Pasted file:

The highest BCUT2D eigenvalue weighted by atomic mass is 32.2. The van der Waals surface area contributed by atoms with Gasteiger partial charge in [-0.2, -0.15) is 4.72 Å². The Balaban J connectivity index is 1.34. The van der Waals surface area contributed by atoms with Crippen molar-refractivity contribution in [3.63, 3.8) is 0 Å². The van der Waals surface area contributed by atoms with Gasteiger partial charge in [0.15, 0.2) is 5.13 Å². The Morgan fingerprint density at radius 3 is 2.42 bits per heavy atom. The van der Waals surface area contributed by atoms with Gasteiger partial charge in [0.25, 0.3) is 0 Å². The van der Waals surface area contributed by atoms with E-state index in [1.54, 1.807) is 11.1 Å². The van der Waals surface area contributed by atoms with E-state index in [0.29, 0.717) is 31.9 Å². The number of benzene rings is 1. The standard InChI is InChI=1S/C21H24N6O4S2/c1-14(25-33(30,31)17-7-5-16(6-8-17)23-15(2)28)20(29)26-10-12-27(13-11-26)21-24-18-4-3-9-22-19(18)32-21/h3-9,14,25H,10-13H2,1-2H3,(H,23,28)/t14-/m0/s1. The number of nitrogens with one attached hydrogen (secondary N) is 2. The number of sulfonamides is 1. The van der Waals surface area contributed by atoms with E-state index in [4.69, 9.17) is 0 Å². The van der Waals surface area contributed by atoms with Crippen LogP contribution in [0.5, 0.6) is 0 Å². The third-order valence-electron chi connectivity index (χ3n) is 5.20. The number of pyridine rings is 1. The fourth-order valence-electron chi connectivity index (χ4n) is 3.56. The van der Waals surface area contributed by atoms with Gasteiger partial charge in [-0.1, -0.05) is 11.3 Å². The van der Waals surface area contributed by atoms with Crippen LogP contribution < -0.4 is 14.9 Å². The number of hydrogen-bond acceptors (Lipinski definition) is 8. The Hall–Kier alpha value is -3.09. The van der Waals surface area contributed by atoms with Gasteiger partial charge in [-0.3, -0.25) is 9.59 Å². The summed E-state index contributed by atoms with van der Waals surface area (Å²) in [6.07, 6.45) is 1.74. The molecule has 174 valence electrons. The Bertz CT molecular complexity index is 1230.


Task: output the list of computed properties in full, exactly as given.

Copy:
The highest BCUT2D eigenvalue weighted by atomic mass is 32.2. The van der Waals surface area contributed by atoms with Gasteiger partial charge in [-0.2, -0.15) is 4.72 Å². The Balaban J connectivity index is 1.34. The van der Waals surface area contributed by atoms with Crippen molar-refractivity contribution in [3.63, 3.8) is 0 Å². The van der Waals surface area contributed by atoms with Gasteiger partial charge in [0.15, 0.2) is 5.13 Å². The Morgan fingerprint density at radius 3 is 2.42 bits per heavy atom. The van der Waals surface area contributed by atoms with Gasteiger partial charge in [0.25, 0.3) is 0 Å². The van der Waals surface area contributed by atoms with E-state index in [1.54, 1.807) is 11.1 Å². The van der Waals surface area contributed by atoms with E-state index in [0.29, 0.717) is 31.9 Å². The number of benzene rings is 1. The standard InChI is InChI=1S/C21H24N6O4S2/c1-14(25-33(30,31)17-7-5-16(6-8-17)23-15(2)28)20(29)26-10-12-27(13-11-26)21-24-18-4-3-9-22-19(18)32-21/h3-9,14,25H,10-13H2,1-2H3,(H,23,28)/t14-/m0/s1. The number of nitrogens with one attached hydrogen (secondary N) is 2. The number of sulfonamides is 1. The van der Waals surface area contributed by atoms with E-state index in [4.69, 9.17) is 0 Å². The van der Waals surface area contributed by atoms with Crippen LogP contribution in [0.5, 0.6) is 0 Å². The third-order valence-electron chi connectivity index (χ3n) is 5.20. The number of pyridine rings is 1. The fourth-order valence-electron chi connectivity index (χ4n) is 3.56. The van der Waals surface area contributed by atoms with Gasteiger partial charge in [-0.1, -0.05) is 11.3 Å². The van der Waals surface area contributed by atoms with Crippen LogP contribution < -0.4 is 14.9 Å². The number of hydrogen-bond acceptors (Lipinski definition) is 8. The Hall–Kier alpha value is -3.09. The van der Waals surface area contributed by atoms with Gasteiger partial charge in [-0.3, -0.25) is 9.59 Å². The summed E-state index contributed by atoms with van der Waals surface area (Å²) in [6.07, 6.45) is 1.74. The molecule has 174 valence electrons. The Bertz CT molecular complexity index is 1230.